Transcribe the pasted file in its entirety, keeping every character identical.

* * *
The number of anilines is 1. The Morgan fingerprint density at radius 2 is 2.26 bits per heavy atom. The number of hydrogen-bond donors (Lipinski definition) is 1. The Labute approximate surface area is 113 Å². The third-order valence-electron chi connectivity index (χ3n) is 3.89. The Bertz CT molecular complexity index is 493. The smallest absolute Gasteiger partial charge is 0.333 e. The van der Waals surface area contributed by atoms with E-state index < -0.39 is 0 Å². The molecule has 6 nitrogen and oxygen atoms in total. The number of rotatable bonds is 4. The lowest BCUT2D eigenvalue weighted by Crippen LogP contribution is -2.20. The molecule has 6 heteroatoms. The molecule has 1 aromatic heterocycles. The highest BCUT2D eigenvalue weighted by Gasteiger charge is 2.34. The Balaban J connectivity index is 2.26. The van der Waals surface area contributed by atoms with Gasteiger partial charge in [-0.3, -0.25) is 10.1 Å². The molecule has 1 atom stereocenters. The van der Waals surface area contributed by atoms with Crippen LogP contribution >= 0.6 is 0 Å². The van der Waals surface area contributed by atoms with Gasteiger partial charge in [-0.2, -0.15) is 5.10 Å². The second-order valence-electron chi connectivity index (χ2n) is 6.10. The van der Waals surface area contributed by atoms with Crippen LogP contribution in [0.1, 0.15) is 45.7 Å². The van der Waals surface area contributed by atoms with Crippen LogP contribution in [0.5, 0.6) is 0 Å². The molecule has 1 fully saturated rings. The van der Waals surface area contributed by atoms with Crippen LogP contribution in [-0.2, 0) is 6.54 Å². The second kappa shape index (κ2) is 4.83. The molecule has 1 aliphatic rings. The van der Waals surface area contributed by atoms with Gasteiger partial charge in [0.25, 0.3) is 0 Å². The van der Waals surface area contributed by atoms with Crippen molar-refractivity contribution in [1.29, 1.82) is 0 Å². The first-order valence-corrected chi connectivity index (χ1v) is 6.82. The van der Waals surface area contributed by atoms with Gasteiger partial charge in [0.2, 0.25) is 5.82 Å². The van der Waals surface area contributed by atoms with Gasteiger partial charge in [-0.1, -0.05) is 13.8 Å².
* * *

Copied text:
The number of anilines is 1. The Morgan fingerprint density at radius 2 is 2.26 bits per heavy atom. The number of hydrogen-bond donors (Lipinski definition) is 1. The Labute approximate surface area is 113 Å². The third-order valence-electron chi connectivity index (χ3n) is 3.89. The Bertz CT molecular complexity index is 493. The smallest absolute Gasteiger partial charge is 0.333 e. The van der Waals surface area contributed by atoms with E-state index < -0.39 is 0 Å². The molecule has 6 nitrogen and oxygen atoms in total. The number of rotatable bonds is 4. The lowest BCUT2D eigenvalue weighted by Crippen LogP contribution is -2.20. The molecule has 6 heteroatoms. The molecule has 1 aromatic heterocycles. The highest BCUT2D eigenvalue weighted by Gasteiger charge is 2.34. The Balaban J connectivity index is 2.26. The van der Waals surface area contributed by atoms with Gasteiger partial charge in [-0.3, -0.25) is 10.1 Å². The molecule has 1 atom stereocenters. The van der Waals surface area contributed by atoms with Crippen LogP contribution >= 0.6 is 0 Å². The van der Waals surface area contributed by atoms with Gasteiger partial charge in [-0.2, -0.15) is 5.10 Å². The second-order valence-electron chi connectivity index (χ2n) is 6.10. The van der Waals surface area contributed by atoms with Crippen LogP contribution in [0.1, 0.15) is 45.7 Å². The van der Waals surface area contributed by atoms with Crippen LogP contribution in [0.5, 0.6) is 0 Å². The molecule has 1 fully saturated rings. The van der Waals surface area contributed by atoms with Crippen LogP contribution in [-0.2, 0) is 6.54 Å². The second kappa shape index (κ2) is 4.83. The molecule has 1 aliphatic rings. The van der Waals surface area contributed by atoms with Gasteiger partial charge in [0.25, 0.3) is 0 Å². The van der Waals surface area contributed by atoms with Crippen molar-refractivity contribution in [1.29, 1.82) is 0 Å². The first-order valence-corrected chi connectivity index (χ1v) is 6.82. The van der Waals surface area contributed by atoms with Gasteiger partial charge in [0.2, 0.25) is 5.82 Å². The van der Waals surface area contributed by atoms with Gasteiger partial charge in [-0.1, -0.05) is 13.8 Å².